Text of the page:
The interactive and inclusive design of this meeting allowed the “big tent” philosophy of GAAMAC to become a reality: the richness of diverse experiences shared by state and civil society representatives made it possible for the participants to share a number of concrete examples of atrocity prevention initiatives, policies and programmes from local to national to regional levels. Through personal interactions, the participants had direct access to experts and practitioners in the field, allowing them to explore synergies and gain knowledge from real situations. GAAMAC II thus fostered a trustful environment in which participants engaged actively in self-reflective, honest, and constructive dialogue.
Discussions across the plenaries and group sessions were genuinely seeking cross- fertilization of valuable experiences, which, in turn, encouraged the participants to assume more proactive responsibility for their actions and ownership of their ideas. Self-organized groups emerged, sharing their interest to address common problems.
These peer-to-peer interactions helped identify the most pressing concerns, challenges and opportunities for atrocity prevention and for building national capacities from the participants’ perspectives. At the same time, these needs-based discussions generated ideas and initiatives to be developed with the view to strengthen efforts in relevant areas, including, to name only a few:
- Data gathering and data verification systems to detect instances of mass violence, and empirically identify their patterns;
- Regional, cross-cutting partnerships on information sharing and capacity building, such as in Latin America and the Great Lakes Region in Africa;
- Making information and technology tools accessible for atrocity prevention at the local, community level;
- Compiling good practices on, for example, countering hate speech, promoting inclusivity, and the use of social media and other news media;
- Developing tolerance/atrocity prevention education curricula;
- Advocacy and dissemination of gender-relevant issues in atrocity prevention;
- Generating a resource tool on how to develop national architecture and policy.
The participants concurred that GAAMAC has great potential to raise awareness, support policy formulation, and strengthen capacity. Participants at GAAMAC II have shown the interest and potential to self-organize to take on the challenges of subjects important to them. This can be done through information sharing on the website, via the establishment of working groups, and through specific activities that may be undertaken at the request of states and other stakeholders as GAAMAC moves ahead.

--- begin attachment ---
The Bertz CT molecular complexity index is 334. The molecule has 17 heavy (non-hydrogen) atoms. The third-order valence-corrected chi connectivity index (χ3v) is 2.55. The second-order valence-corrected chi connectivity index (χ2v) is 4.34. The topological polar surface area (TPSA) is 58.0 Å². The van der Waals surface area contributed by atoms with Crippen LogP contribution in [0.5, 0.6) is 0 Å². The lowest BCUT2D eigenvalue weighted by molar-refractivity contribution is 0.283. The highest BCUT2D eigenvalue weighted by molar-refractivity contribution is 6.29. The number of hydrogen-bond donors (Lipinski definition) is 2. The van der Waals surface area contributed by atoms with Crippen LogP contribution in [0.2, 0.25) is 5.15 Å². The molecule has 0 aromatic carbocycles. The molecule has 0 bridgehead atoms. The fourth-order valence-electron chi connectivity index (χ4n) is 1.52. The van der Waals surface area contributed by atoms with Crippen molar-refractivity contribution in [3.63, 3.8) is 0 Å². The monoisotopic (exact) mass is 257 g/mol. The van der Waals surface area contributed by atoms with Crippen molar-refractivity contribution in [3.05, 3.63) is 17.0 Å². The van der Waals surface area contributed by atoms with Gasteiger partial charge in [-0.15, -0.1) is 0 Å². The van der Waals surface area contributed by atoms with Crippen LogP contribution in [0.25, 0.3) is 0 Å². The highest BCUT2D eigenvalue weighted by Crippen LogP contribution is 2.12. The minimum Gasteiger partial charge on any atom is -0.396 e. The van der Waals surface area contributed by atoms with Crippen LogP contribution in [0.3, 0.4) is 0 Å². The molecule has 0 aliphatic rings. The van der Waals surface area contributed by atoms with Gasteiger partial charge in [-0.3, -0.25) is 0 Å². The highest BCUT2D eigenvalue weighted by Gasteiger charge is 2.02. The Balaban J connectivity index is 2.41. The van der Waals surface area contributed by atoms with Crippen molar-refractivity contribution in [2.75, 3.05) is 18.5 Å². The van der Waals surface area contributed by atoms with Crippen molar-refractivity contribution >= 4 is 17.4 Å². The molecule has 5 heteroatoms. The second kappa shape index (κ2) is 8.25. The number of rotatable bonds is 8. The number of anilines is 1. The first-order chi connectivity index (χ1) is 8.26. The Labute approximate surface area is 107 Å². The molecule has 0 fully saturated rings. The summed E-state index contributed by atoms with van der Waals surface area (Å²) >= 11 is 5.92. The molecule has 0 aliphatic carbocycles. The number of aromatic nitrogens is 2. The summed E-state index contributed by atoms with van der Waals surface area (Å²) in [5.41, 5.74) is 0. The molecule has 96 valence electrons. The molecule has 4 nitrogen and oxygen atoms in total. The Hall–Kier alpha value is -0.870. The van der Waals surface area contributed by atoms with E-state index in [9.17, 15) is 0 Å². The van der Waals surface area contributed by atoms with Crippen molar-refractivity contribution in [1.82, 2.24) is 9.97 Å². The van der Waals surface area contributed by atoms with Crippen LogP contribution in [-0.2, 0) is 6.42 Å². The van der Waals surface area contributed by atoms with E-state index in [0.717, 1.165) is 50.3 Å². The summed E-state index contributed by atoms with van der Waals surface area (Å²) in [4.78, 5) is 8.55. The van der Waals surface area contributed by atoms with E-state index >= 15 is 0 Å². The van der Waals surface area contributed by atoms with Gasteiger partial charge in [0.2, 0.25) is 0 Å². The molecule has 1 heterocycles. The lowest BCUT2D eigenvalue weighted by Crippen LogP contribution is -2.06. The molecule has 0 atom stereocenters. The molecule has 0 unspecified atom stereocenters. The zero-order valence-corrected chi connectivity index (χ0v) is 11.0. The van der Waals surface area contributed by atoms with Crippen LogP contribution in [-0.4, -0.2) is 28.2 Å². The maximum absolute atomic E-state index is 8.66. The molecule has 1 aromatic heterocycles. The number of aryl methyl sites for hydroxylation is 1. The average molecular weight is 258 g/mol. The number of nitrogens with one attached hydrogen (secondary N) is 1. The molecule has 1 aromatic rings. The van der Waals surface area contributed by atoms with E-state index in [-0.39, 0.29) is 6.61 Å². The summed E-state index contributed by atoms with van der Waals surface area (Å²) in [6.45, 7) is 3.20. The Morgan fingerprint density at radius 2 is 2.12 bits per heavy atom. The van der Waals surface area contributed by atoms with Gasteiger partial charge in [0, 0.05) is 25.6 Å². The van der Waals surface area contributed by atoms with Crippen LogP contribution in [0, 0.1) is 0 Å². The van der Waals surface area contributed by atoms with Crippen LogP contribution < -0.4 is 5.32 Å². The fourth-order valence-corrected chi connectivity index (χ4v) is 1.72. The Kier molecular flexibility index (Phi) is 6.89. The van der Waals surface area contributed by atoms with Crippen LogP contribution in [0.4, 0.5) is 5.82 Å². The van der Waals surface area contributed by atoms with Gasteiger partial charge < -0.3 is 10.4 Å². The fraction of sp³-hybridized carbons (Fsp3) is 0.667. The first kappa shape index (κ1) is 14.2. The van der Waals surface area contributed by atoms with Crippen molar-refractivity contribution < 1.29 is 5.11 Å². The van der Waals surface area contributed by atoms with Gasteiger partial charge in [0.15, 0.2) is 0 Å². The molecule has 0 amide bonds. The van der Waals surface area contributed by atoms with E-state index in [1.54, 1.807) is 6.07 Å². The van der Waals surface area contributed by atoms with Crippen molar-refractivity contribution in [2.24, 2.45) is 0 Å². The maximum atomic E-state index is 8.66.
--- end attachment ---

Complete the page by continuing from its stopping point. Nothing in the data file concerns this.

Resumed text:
Given the numerous recommendations arising from the plenaries and the 15 group sessions, as well as the need to support and systematize the work at national, sub-regional, and regional levels, the Steering Group has committed to drafting a full report containing key elements of the discussions and recommendations. The report will be available on the website www.gaamac.org in the coming months.
It was also noted that some states and organizations are interested in joining GAAMAC as partners and others in taking more active roles in GAAMAC. Acknowledging that the Steering Group should represent different regions of the world and a diversity of experience, it will be open to new members and will adjust its size to meet these criteria while at the same time maintaining efficiency.
Communication to GAAMAC can be done through firstname.lastname@example.org.
This Outcome Document was shared at the concluding session of GAAMAC II. Comments and suggestions for inclusion in this Outcome Document have been considered and were included by the chair of GAAMAC on 24 March 2016.
* Argentina, Australia, Costa Rica, Denmark, Switzerland and Tanzania
** Auschwitz Institute for Peace and Reconciliation, Global Centre for R2P, International Coalition for RtoP, FXB Center for Health and Human Rights at Harvard University, School of Diplomacy and International Relations at Seton Hall University, and the Stanley Foundation.